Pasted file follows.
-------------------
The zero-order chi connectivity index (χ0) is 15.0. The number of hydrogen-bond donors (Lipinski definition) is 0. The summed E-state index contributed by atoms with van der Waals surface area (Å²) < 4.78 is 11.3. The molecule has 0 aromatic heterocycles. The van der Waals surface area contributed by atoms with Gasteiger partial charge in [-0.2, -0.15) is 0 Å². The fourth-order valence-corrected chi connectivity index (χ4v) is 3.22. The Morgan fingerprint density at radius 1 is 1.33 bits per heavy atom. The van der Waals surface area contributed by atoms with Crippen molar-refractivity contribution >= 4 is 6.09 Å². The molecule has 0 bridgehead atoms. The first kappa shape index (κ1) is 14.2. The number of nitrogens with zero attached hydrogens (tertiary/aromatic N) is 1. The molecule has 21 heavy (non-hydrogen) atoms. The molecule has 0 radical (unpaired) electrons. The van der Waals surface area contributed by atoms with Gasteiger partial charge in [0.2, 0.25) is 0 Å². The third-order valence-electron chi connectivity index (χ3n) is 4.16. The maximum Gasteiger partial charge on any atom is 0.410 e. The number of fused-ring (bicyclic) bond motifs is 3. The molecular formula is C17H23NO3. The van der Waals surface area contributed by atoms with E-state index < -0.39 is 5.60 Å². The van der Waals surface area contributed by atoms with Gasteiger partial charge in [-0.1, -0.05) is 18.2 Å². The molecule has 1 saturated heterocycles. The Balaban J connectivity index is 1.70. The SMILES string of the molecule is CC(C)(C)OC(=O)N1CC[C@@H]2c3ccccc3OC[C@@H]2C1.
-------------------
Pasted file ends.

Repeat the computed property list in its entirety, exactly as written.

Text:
The zero-order chi connectivity index (χ0) is 15.0. The number of hydrogen-bond donors (Lipinski definition) is 0. The summed E-state index contributed by atoms with van der Waals surface area (Å²) < 4.78 is 11.3. The molecule has 0 aromatic heterocycles. The van der Waals surface area contributed by atoms with Gasteiger partial charge in [-0.2, -0.15) is 0 Å². The fourth-order valence-corrected chi connectivity index (χ4v) is 3.22. The Morgan fingerprint density at radius 1 is 1.33 bits per heavy atom. The van der Waals surface area contributed by atoms with Crippen molar-refractivity contribution >= 4 is 6.09 Å². The molecule has 0 bridgehead atoms. The first kappa shape index (κ1) is 14.2. The number of nitrogens with zero attached hydrogens (tertiary/aromatic N) is 1. The molecule has 21 heavy (non-hydrogen) atoms. The molecule has 0 radical (unpaired) electrons. The van der Waals surface area contributed by atoms with Gasteiger partial charge in [0.2, 0.25) is 0 Å². The third-order valence-electron chi connectivity index (χ3n) is 4.16. The maximum Gasteiger partial charge on any atom is 0.410 e. The number of fused-ring (bicyclic) bond motifs is 3. The molecular formula is C17H23NO3. The van der Waals surface area contributed by atoms with E-state index < -0.39 is 5.60 Å². The van der Waals surface area contributed by atoms with Gasteiger partial charge in [-0.1, -0.05) is 18.2 Å². The molecule has 1 saturated heterocycles. The Balaban J connectivity index is 1.70. The SMILES string of the molecule is CC(C)(C)OC(=O)N1CC[C@@H]2c3ccccc3OC[C@@H]2C1.